Rebecca Spit on Quadra Island is one of the most amazing parks that we’ve seen all summer. With whales off to the east side, wonderful walking and cycling paths, grassy patches large enough to launch bottle rockets and play frisbee or catch
On August 7th, we were on the way to the Von Donop Inlet on Cortes Island. It was a 19.1 nm trip and we had to make slack at the passage called “Hole in the Wall”. This is a narrow passage that runs between Sonora and Maurelle Islands and links Okisollo and Calm Channel. The currents here are bordering on ridiculous and can easily run at ten knots. A full keeled 40 foot sailboat running at full power usually tops out at around seven knots
At noon on August 3rd, we left a very busy Gorge Harbour bound for Octopus Islands Marine Provincial Park on the north end of Quadra Island. We had planned to pass through Beazley Passage and Surge Narrows at the 1522 hours slack time. This meant that we had to motor to get there in time. Trystan took us through the “obstacle course“ at Uganda Passage
On July 31st, we decided to head back to Manson‘s Landing because we needed to pick up more insulin for Yas at the post office, drop off some library books that we had picked up at Q-Cove, get fresh food and drop into the bookstore. For once, we were the first ones to pull up at Walsh Cove, being as quiet as possible so our American friends (and Yas who wouldn‘t get out of bed to pee) could keep sleeping. It was a beautiful morning with the sun rising over East Redonda Island! Jerome took us out of Waddington Channel and into Pryce Channel
We’re sitting in Walsh Cove right now, stern tied at a rocky shore that rises from a depth of 15m straight up into a steep pine covered slope over a space of maybe 10m. There are narrow, sun-drenched ledges all along the shore that reveal all the marine animals and the fishes swimming by. Nearby there is a steep “painted” cliff that Jerome says looks as though someone has spilled a bottle of ink down from the top. There are petroglyphs there too and caves.
On July 4th, we headed back over the bar for Campbell River with Finn full of food, fuel and water. We saw lots of military aircraft coming and going into Comox. Jerome was terribly excited to have a huge Hercules fly right over us. It looked promising in terms of wind for sailing but once out past the harbour, we realized that it was dead calm….again. We motored all the way up in the calm water to Quathiaski Cove on Quadra Island (directly east from Campbell River). It was an incredibly hot but pretty trip up…you could see the fish jumping and there were many large jellyfish. With such calm conditions, there were no sailboats out at all….just lots of fishermen!
We got to Tribune Bay on Hornby Island, dropped anchor, tidied up and went ashore in the dingy. Tribune Bay has a beautiful beach and a wonderful park with fire pits, tennis courts, a cook house, and trails. I took Yas for a walk while Trystan and Jerome played on the beach until Jerome cut his foot on a barnacle. (He wears shoes now in the water all the time.) There were sand dollars everywhere – the first that we have seen since Newcastle Island. Just an absolutely spectacular beach…. until the wind picked up the next morning.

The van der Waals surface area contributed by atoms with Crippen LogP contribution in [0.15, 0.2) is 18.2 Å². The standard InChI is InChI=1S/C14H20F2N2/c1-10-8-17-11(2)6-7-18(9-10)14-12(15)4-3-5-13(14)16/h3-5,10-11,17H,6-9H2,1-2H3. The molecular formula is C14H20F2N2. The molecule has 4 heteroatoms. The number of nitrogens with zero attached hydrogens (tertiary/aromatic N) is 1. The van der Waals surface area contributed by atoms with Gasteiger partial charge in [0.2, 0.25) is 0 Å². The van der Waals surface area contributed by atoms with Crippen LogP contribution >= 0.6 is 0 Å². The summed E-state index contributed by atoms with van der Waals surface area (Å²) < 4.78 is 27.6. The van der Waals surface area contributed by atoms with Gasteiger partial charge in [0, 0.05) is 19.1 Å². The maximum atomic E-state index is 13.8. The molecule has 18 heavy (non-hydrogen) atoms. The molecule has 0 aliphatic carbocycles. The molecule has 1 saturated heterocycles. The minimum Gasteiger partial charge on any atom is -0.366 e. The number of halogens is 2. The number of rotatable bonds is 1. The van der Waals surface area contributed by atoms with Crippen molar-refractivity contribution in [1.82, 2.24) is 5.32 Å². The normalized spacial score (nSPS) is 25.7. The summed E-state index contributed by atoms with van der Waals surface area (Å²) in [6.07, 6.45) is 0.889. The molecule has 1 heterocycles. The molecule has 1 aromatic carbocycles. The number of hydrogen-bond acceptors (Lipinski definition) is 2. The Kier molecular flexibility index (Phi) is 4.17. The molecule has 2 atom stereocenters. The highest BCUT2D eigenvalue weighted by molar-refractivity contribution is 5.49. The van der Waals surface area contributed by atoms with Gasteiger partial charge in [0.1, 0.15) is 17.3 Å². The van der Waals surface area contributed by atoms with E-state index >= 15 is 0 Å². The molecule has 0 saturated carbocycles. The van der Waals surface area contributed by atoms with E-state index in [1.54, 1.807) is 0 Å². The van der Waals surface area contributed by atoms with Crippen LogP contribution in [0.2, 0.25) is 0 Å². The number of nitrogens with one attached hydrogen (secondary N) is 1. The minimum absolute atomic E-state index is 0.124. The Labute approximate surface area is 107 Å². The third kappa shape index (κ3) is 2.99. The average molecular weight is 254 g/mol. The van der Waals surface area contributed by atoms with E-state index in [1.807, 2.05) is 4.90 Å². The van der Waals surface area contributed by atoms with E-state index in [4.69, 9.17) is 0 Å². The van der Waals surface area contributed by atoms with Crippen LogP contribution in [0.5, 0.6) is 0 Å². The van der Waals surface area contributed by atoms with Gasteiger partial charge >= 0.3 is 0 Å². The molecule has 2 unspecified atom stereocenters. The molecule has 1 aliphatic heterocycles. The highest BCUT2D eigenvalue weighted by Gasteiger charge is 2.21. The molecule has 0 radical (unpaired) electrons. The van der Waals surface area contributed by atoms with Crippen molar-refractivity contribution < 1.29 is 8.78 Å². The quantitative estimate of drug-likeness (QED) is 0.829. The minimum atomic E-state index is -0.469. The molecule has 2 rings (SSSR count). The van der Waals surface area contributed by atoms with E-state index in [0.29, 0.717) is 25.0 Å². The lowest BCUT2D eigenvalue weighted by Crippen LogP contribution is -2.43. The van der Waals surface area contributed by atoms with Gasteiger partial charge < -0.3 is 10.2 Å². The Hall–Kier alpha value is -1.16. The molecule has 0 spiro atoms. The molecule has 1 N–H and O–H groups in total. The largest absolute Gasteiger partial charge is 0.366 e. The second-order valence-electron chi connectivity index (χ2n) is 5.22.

On June 25th, we decided to head back west to meet up with our friends, Ray and Dianna (they were busy provisioning in Campbell River to head south to Nanaimo). We figured that we could meet them for a couple of days in the middle and do our provisioning for Desolation Sound in Campbell River rather than Powell River (apparently there‘s a hill at Powell River with the grocery store conveniently located at the top). We left Smuggler`s Cove and, as usual, were the last ones to leave the anchorage. Although Smuggler`s Cove was a very protected anchorage
Following our travels in Howe Sound we made our way to Smuggler’s Cove. We left Gibson’s in good time, which is a bit of an accomplishment for us! Trystan has decided that he is really enjoying catching up on years of missed sleep and Jerome is, well, a kid so he can sleep till 10am easily if you let him! Anyway, once we were out past Shoal channel’s shoal we found that we had a pretty great wind. After some experimentation we figured out how to get 6 knots close-hauled and we figured out how to tack a schooner! Aside for landlubbers: A knot is, by definition, one nautical mile per hour. A nautical mile is one minute of latitude or, in the modern definition, it is 1852 meters. It works out to about 11km/hr. Yes, you could walk faster but I can sit and have a coffee instead!
We finally left Vancouver after about a week; the weekends there are very busy and we had to get used to anchoring a little closer than usual. We have learned that no matter how interesting a place is when we arrive, it has a shelf-life and we can overstay it. We are glad we visited Vancouver but are equally glad that we moved on. We were able to sail a little bit the day that we left but the winds have overall been unspectacular for sailing thus far. We motored the last half of the way to Plumper Cove on Keats Island. This is right across the Shoal Channel from our goal: Gibson’s Landing. Yes, there is a reason that its called Shoal Channel! It was a bit sketchy going across the shoal. Maureen has long wanted to visit Gibson’s Landing and Molly’s Reach. If you don’t know why, you wouldn’t understand anyway!